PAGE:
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London voters: Definitely not the Conservatives in the UK election

London voters: Definitely not the Conservatives in the UK election

In the last election in 2019, London was almost a desolate red blotch in a blue Britain. This time, Londoners appear to be joining much of the rest of the country in voting to oust the current Conservative government.

“Actually, I wanted to vote Green, but I thought tactically. There are no more years of Toryism, so it had to be Labour,” says Giulio Di Paola outside a polling station in Camden, the area represented by Labour leader Keir Starmer.

Julio De Paula Originally from Australia, he dislikes the British electoral system, where there is only one winner in each constituency. He believes that votes for the Green Party could be wasted and this limits options.

Photo: Pia Gripenberg

“I hope that the new government will be able to spread more compassion in society, something that conservatives never show, as well as improve the economy,” says Giulio Di Paola.

Jim Foley and Mary Foley He lives in a small apartment in the area.

– I'm disappointed that there weren't parties and door-knocking. Only liberal Democrats came. He also plays in a local rock band. We probably stood and talked for 15-20 minutes. “It should be a record,” Jim Foley says.

However, Labour has got his vote and Mary Foley's. The party usually gets that. The couple believe it is time for a change at the helm.

Jim and Mary Foley have just voted in the UK election. They voted Labour.

Photo: Pia Gripenberg

“I hope the government can do something to improve the situation of the homeless,” says Mary Foley. “There are more and more of them here and there are more tents along the street.”

Maria, who just left Their ballot runs on social issues and notes how many people struggle to make the economy work.

– It's not just those on benefits or low wages. Even those who work in schools, health care and the police are struggling to make enough money. The cost of living has gone up a lot, she says.

For her, the housing issue is also important. She voted for political change, so she did not vote for the Conservative Party, but she did not say which party she belonged to.

For Maria, it is important that the new government does something to make it easier for people to live on their paychecks.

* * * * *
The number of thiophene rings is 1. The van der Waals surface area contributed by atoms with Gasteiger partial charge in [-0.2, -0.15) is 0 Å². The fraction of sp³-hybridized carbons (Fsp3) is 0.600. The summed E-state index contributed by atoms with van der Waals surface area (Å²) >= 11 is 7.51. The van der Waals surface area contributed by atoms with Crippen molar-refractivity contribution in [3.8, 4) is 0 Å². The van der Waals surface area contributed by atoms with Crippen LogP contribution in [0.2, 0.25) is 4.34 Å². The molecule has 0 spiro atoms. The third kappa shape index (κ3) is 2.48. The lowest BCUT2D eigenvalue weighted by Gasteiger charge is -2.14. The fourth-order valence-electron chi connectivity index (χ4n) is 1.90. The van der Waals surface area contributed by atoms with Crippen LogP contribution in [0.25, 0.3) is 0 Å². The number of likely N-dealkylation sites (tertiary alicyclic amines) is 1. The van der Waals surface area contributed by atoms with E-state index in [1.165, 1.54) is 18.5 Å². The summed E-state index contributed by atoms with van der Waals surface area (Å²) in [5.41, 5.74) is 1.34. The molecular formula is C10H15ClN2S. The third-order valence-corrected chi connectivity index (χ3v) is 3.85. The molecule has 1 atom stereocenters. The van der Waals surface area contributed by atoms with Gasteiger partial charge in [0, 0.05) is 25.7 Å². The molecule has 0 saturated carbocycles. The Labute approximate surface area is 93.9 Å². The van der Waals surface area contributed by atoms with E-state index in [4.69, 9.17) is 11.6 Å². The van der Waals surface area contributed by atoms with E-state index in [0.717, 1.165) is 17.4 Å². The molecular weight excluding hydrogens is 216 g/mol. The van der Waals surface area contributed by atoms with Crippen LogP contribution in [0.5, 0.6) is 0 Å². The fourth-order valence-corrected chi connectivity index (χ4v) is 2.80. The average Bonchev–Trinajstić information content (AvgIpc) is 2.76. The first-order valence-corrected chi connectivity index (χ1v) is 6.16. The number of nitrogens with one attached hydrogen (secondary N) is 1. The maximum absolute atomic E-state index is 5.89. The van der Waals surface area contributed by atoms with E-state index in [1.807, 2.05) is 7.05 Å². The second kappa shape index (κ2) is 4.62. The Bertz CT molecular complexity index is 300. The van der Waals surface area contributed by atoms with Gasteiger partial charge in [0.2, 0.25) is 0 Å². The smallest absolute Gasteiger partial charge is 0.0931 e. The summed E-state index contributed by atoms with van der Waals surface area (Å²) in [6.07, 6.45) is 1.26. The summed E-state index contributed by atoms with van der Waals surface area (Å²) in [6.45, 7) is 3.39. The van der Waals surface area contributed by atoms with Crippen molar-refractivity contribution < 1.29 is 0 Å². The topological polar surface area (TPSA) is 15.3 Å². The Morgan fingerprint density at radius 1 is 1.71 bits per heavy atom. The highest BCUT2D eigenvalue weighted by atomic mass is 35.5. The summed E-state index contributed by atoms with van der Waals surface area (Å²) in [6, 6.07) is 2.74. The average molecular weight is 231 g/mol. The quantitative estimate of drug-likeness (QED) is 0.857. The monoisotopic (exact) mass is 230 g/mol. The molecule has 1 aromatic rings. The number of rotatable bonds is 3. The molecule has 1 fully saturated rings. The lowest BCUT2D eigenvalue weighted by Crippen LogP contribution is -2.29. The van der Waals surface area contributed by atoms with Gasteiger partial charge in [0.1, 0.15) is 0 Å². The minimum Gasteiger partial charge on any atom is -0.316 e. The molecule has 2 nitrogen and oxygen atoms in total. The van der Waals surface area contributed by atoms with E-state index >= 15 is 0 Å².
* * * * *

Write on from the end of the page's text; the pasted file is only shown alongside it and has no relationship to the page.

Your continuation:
Photo: Pia Gripenberg

Camden is a safe Labour stronghold, so the major parties don't put much effort into the town.

Aimed at the national level The two main opposition parties, Labour and the Conservatives, are moving to places where the election outcome is uncertain. If Labour wins the constituencies where it stands and weighs, the party can maximize its influence. Conversely, the Conservatives want to minimize their losses.

In the past few days, Prime Minister Rishi Sunak's message has been: vote for us, so the country has a viable opposition and Labour doesn't get an overwhelming majority.

The latter is completely constitutionally meaningless. In the UK, a simple majority of over 50% is enough to pass laws.

The person who is essentially suggesting that the election is unclear, simply because the polls say so, is Keir Starmer. On the Labour side, there are concerns that voters will not go to the polls believing that Labour’s victory has already been taken for granted.

facts.Elections in Great Britain.

● In the July 4th elections for the British House of Commons, 650 seats are at stake. The majority in the House of Commons appoints the country's government.

● The British electoral system is based on majority voting in single-member constituencies – the candidate who receives the most votes in a single constituency wins the constituency’s only seat. He or she does not have to receive a majority of votes in the constituency, a maximum number of votes is sufficient.

● Because of the system, it is difficult to predict what the parliament will look like. A party that gets 30% of the national vote can get 55% of the seats. Someone who gets 20% may have no mandate at all.

● 326 states are needed to gain a majority in parliament. Opinion polls suggest that Labour is well on track to do so, winning between 400 and 480 seats.

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